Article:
2. The problem w/ native is targeting -> although you may have time, location, you can’t really do any of the AdSense like targeting. Yes, companies like FB have a ton of data but most publishers and even ad networks don’t nor have the capacity to do any real targeting beyond simply location and maybe A/S/L (demo data).

    3. Mobile today seems be comprised of brand advertising (eg movie releases) and performance based ads. Whereas desktop performance based ads is a combination of SEM/affiliate-mktg type ads (maybe 30-35%) + eCommerce (eg Amazon, Ebay etc), mobile is seeing a very different split. Mobile performance based ads has for the most part been relegated to CPI/PPD (Cost per Install). Yes, companies like Braintree/Stripe are making the payment process more seamless, but until it achieves similar to conversions to that of desktop, I don’t see large eCommerce/SEM spends moving mobile (and yes, there have been many clever work-arounds from companies like Moolah Media that are putting call centers in front of transactions to brick/mortal eCommerce sites that can complete the forms for you via the phone). Although that being said, the mobile pie split will likely look different to desktop (eg mobile will certainly achieve higher local advertising spend than desktop).

    4. The ad units you are describing as future, IMO, have all been tested before. In ’03 for example, Cingular had a try before your buy model in the App Store w/ ringtones and even some J2ME games. Sponsored push notifications are not too dissimilar to the SMS spam we used to receive that has slowly stopped b/c it became cost prohibitive.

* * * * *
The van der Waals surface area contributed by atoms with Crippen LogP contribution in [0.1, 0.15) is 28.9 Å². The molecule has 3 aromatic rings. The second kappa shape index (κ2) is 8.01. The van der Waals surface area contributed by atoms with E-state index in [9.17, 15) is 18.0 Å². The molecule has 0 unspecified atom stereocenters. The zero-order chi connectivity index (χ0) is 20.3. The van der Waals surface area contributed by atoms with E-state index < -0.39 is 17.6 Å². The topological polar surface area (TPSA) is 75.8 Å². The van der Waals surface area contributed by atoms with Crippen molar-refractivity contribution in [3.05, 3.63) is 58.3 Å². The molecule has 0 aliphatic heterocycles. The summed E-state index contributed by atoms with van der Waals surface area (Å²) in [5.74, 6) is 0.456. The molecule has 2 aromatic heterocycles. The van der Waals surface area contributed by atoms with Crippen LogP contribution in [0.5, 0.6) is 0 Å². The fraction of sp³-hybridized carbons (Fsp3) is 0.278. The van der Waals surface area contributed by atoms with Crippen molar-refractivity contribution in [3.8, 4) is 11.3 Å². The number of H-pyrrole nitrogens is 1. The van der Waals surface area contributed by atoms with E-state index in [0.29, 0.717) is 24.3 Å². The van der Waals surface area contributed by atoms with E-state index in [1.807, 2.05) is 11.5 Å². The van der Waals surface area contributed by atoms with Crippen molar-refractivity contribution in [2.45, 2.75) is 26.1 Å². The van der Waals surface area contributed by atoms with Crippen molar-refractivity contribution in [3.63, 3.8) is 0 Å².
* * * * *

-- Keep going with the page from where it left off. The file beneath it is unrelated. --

As you have said, I think there will be continued innovation with targeting and creatives (ad units) but I think the big next disruptor (from a spend perspective) is more seamless payment workflows as an enabler and/or online/offline advertising leading to transactions.

    • Love the knowledge bomb, Raj!

      On 2, I think targeting has been improving and FB’s FAN is going to move things to next level for the ecosystem. But overall agree that targeting is not like adsense / search on mobile and much more like display advertising.

      On 3, totally, once paying via mobile works a whole new level of ad spend is going to rip open.

      On 4, what is old is new my friend. The circle of life. :)

  6. Thanks for the insights! I’m curious to get your thoughts on how “try before you buy app previews” are going to work? Correct me if I’m wrong, but doesn’t the data show that pay up front app downloads are pretty much a thing of the past? If an app is free to download, what is the need to try it out? If it is SaaS, many of those have a free tier or x day trial. I suppose things like games could allow you to try out the next level upgrade to your character, for instance, to see if you want to purchase the upgrade, but I would love to get your thoughts on how you see this type of model working in practice. Thanks!